- Customer feedback to determine what functional requirements your feature needs to meet user expectations
- Product usage data to determine where the feature will fit into your user flows
- External factors to make sure your product is needed in the current market and compliant
You need to then collaborate internally with developers on the feature’s feasibility. Based on reviewing the scope you’ve set, your development team should be able to identify the amount of time and resources involved. Does this feature bring enough value-add to customers to justify the investment? What is the associated cost of not adding the new feature, either in churned customers or fewer new customers?
By combining your data sources (customer feedback, surveys, tickets, market trends, and more) with developer input about feasibility, you’re set to turn this feature into a reality.
Confirm your decisions with beta testing data
Collecting data doesn’t end with the decision to move forward with developing a new product feature. You should continue to monitor feature adoption through the beta stage and through your product launch.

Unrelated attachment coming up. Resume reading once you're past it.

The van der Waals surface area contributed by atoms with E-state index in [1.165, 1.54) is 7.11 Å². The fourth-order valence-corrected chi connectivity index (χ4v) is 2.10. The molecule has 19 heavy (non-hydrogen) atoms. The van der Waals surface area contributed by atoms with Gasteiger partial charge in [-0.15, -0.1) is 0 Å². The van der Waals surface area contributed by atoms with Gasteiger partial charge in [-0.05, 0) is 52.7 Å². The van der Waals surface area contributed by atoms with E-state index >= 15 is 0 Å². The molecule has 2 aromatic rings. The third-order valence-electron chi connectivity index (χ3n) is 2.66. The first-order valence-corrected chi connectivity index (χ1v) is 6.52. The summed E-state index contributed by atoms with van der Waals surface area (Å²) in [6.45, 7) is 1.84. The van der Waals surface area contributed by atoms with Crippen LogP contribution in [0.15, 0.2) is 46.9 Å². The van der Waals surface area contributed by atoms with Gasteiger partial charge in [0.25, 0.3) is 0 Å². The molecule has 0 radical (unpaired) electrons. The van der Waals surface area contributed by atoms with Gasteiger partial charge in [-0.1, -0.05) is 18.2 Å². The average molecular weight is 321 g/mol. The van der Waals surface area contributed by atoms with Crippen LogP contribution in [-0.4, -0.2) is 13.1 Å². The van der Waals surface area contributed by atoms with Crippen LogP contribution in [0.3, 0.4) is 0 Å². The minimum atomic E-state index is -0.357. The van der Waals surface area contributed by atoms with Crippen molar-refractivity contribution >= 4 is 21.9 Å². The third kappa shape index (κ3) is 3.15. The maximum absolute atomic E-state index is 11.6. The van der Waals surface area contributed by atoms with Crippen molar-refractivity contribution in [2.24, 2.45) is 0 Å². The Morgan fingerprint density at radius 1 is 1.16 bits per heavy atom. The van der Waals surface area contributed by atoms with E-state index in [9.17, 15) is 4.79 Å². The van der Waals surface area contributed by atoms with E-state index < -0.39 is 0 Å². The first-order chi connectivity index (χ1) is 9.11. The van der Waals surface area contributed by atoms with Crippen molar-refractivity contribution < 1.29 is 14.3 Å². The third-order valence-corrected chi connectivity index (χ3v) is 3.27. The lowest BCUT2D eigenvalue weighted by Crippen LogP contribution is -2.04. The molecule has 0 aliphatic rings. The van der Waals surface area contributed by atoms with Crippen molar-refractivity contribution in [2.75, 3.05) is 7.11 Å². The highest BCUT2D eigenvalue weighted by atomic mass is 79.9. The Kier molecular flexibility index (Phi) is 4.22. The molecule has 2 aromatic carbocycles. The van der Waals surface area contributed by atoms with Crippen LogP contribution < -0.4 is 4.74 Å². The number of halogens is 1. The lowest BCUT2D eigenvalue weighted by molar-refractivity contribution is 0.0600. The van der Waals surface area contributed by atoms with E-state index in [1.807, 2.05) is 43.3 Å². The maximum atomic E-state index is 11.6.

Repeat the collecting customer feedback step with your beta users. In-app surveys and interviews can confirm that your new feature is on the right track, or if it needs additional work. You can also track events to see how your beta customers are responding to your new product feature.
If the beta test goes well, and you fully release the feature, use the initial data sources you relied on to form your hypothesis—customer input, sales team feedback and product usage data— to measure and improve overall feature adoption.
Data-driven product management is a continuous cycle
Creating the next great product feature is about relying on the information that you have available. Data-driven product management involves identifying what data you can gather and knowing how to apply it.
There is no crystal ball regarding feature adoption, even with decisions driven by data. If you find adoption is low, it can be a lesson in how to better collect data for the next product decision. You may need more feedback, different survey questions, or a more well-defined scope. You can always seek out more data from your sources to minimize your product development risk and keep your customers at the forefront.